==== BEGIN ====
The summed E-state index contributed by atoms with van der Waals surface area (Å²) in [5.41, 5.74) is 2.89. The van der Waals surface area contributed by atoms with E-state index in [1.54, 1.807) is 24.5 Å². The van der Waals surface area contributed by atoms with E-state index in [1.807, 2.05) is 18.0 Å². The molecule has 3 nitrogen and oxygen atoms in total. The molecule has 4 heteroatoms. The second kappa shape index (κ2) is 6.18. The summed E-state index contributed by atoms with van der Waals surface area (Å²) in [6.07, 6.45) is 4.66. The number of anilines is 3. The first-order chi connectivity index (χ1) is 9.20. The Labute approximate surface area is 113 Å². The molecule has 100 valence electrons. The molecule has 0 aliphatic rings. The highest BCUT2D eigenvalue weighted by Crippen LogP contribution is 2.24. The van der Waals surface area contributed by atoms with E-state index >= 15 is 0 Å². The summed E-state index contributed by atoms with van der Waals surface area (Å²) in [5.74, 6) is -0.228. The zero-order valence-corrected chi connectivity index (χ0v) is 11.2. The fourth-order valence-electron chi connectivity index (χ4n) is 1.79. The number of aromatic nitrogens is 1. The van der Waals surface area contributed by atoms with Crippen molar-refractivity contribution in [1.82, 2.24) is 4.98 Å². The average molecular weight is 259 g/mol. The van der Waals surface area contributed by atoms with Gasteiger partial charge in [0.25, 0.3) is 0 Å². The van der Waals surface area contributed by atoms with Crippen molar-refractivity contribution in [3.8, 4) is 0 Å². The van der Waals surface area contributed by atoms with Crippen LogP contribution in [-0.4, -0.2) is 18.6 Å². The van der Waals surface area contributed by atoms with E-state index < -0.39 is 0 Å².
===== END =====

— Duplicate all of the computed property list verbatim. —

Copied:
The summed E-state index contributed by atoms with van der Waals surface area (Å²) in [5.41, 5.74) is 2.89. The van der Waals surface area contributed by atoms with E-state index in [1.54, 1.807) is 24.5 Å². The van der Waals surface area contributed by atoms with E-state index in [1.807, 2.05) is 18.0 Å². The molecule has 3 nitrogen and oxygen atoms in total. The molecule has 4 heteroatoms. The second kappa shape index (κ2) is 6.18. The summed E-state index contributed by atoms with van der Waals surface area (Å²) in [6.07, 6.45) is 4.66. The number of anilines is 3. The first-order chi connectivity index (χ1) is 9.20. The Labute approximate surface area is 113 Å². The molecule has 100 valence electrons. The molecule has 0 aliphatic rings. The highest BCUT2D eigenvalue weighted by Crippen LogP contribution is 2.24. The van der Waals surface area contributed by atoms with E-state index >= 15 is 0 Å². The summed E-state index contributed by atoms with van der Waals surface area (Å²) in [5.74, 6) is -0.228. The zero-order valence-corrected chi connectivity index (χ0v) is 11.2. The fourth-order valence-electron chi connectivity index (χ4n) is 1.79. The number of aromatic nitrogens is 1. The van der Waals surface area contributed by atoms with Crippen molar-refractivity contribution in [1.82, 2.24) is 4.98 Å². The average molecular weight is 259 g/mol. The van der Waals surface area contributed by atoms with Gasteiger partial charge in [0.25, 0.3) is 0 Å². The van der Waals surface area contributed by atoms with Crippen molar-refractivity contribution in [3.8, 4) is 0 Å². The van der Waals surface area contributed by atoms with Crippen LogP contribution in [-0.4, -0.2) is 18.6 Å². The van der Waals surface area contributed by atoms with E-state index < -0.39 is 0 Å².